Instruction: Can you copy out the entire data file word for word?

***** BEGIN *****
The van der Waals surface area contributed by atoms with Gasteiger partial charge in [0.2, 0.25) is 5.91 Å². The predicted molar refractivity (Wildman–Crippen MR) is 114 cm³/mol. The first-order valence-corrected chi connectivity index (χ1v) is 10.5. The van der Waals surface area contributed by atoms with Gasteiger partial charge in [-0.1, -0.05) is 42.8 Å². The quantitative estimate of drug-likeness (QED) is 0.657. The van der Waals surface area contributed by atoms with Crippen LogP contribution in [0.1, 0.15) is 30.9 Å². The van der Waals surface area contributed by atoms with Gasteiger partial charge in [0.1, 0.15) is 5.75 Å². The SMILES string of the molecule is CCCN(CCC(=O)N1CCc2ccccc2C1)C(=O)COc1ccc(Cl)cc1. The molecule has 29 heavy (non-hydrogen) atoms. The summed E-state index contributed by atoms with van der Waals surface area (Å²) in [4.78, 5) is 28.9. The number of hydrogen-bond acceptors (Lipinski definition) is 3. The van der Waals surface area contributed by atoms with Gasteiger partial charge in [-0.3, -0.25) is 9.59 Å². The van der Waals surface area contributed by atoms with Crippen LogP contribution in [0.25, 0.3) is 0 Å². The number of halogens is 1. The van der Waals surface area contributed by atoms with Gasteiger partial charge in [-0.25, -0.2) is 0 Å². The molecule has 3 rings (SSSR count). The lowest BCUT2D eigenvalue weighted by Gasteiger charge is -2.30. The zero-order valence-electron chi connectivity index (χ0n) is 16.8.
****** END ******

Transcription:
The van der Waals surface area contributed by atoms with Gasteiger partial charge in [0.2, 0.25) is 5.91 Å². The predicted molar refractivity (Wildman–Crippen MR) is 114 cm³/mol. The first-order valence-corrected chi connectivity index (χ1v) is 10.5. The van der Waals surface area contributed by atoms with Gasteiger partial charge in [-0.1, -0.05) is 42.8 Å². The quantitative estimate of drug-likeness (QED) is 0.657. The van der Waals surface area contributed by atoms with Crippen LogP contribution in [0.1, 0.15) is 30.9 Å². The van der Waals surface area contributed by atoms with Gasteiger partial charge in [0.1, 0.15) is 5.75 Å². The SMILES string of the molecule is CCCN(CCC(=O)N1CCc2ccccc2C1)C(=O)COc1ccc(Cl)cc1. The molecule has 29 heavy (non-hydrogen) atoms. The summed E-state index contributed by atoms with van der Waals surface area (Å²) in [4.78, 5) is 28.9. The number of hydrogen-bond acceptors (Lipinski definition) is 3. The van der Waals surface area contributed by atoms with Gasteiger partial charge in [-0.3, -0.25) is 9.59 Å². The van der Waals surface area contributed by atoms with Crippen LogP contribution in [0.25, 0.3) is 0 Å². The number of halogens is 1. The van der Waals surface area contributed by atoms with Gasteiger partial charge in [-0.25, -0.2) is 0 Å². The molecule has 3 rings (SSSR count). The lowest BCUT2D eigenvalue weighted by Gasteiger charge is -2.30. The zero-order valence-electron chi connectivity index (χ0n) is 16.8.